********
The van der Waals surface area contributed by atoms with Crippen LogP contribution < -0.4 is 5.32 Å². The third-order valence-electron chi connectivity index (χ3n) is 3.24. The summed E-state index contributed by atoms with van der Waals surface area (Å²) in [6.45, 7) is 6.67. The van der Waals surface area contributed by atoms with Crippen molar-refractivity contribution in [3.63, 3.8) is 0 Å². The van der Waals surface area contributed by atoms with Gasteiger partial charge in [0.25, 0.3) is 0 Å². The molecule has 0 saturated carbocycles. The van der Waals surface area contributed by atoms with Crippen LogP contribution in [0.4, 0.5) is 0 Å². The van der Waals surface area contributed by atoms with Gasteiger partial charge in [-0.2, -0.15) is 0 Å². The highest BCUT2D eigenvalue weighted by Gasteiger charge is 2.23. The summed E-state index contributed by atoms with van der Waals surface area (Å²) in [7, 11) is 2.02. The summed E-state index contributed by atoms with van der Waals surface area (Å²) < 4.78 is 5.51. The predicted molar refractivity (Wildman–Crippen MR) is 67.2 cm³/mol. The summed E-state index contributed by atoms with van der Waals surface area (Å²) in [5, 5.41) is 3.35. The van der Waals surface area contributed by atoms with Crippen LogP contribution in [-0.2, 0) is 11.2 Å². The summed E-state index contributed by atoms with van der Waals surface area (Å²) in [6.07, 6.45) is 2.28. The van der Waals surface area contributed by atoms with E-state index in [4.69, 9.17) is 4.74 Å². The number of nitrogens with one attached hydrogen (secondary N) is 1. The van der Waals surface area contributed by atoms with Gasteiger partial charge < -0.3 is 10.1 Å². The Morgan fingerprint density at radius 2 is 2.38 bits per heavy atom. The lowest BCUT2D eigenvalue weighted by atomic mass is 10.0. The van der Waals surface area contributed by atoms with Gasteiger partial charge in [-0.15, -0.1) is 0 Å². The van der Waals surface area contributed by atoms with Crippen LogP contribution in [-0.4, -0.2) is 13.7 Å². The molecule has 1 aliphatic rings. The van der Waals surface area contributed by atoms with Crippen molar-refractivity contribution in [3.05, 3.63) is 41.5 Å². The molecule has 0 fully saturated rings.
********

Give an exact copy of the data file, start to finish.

The van der Waals surface area contributed by atoms with Crippen LogP contribution < -0.4 is 5.32 Å². The third-order valence-electron chi connectivity index (χ3n) is 3.24. The summed E-state index contributed by atoms with van der Waals surface area (Å²) in [6.45, 7) is 6.67. The van der Waals surface area contributed by atoms with Crippen molar-refractivity contribution in [3.63, 3.8) is 0 Å². The van der Waals surface area contributed by atoms with Gasteiger partial charge in [0.25, 0.3) is 0 Å². The molecule has 0 saturated carbocycles. The van der Waals surface area contributed by atoms with Crippen LogP contribution in [0.4, 0.5) is 0 Å². The van der Waals surface area contributed by atoms with Gasteiger partial charge in [-0.2, -0.15) is 0 Å². The highest BCUT2D eigenvalue weighted by Gasteiger charge is 2.23. The summed E-state index contributed by atoms with van der Waals surface area (Å²) in [7, 11) is 2.02. The summed E-state index contributed by atoms with van der Waals surface area (Å²) < 4.78 is 5.51. The predicted molar refractivity (Wildman–Crippen MR) is 67.2 cm³/mol. The summed E-state index contributed by atoms with van der Waals surface area (Å²) in [5, 5.41) is 3.35. The van der Waals surface area contributed by atoms with Crippen LogP contribution in [-0.2, 0) is 11.2 Å². The summed E-state index contributed by atoms with van der Waals surface area (Å²) in [6.07, 6.45) is 2.28. The van der Waals surface area contributed by atoms with E-state index in [4.69, 9.17) is 4.74 Å². The number of nitrogens with one attached hydrogen (secondary N) is 1. The van der Waals surface area contributed by atoms with Gasteiger partial charge < -0.3 is 10.1 Å². The Morgan fingerprint density at radius 2 is 2.38 bits per heavy atom. The lowest BCUT2D eigenvalue weighted by atomic mass is 10.0. The van der Waals surface area contributed by atoms with Gasteiger partial charge in [-0.15, -0.1) is 0 Å². The van der Waals surface area contributed by atoms with Crippen LogP contribution in [-0.4, -0.2) is 13.7 Å². The molecule has 1 aliphatic rings. The van der Waals surface area contributed by atoms with Crippen molar-refractivity contribution in [3.05, 3.63) is 41.5 Å². The molecule has 0 fully saturated rings.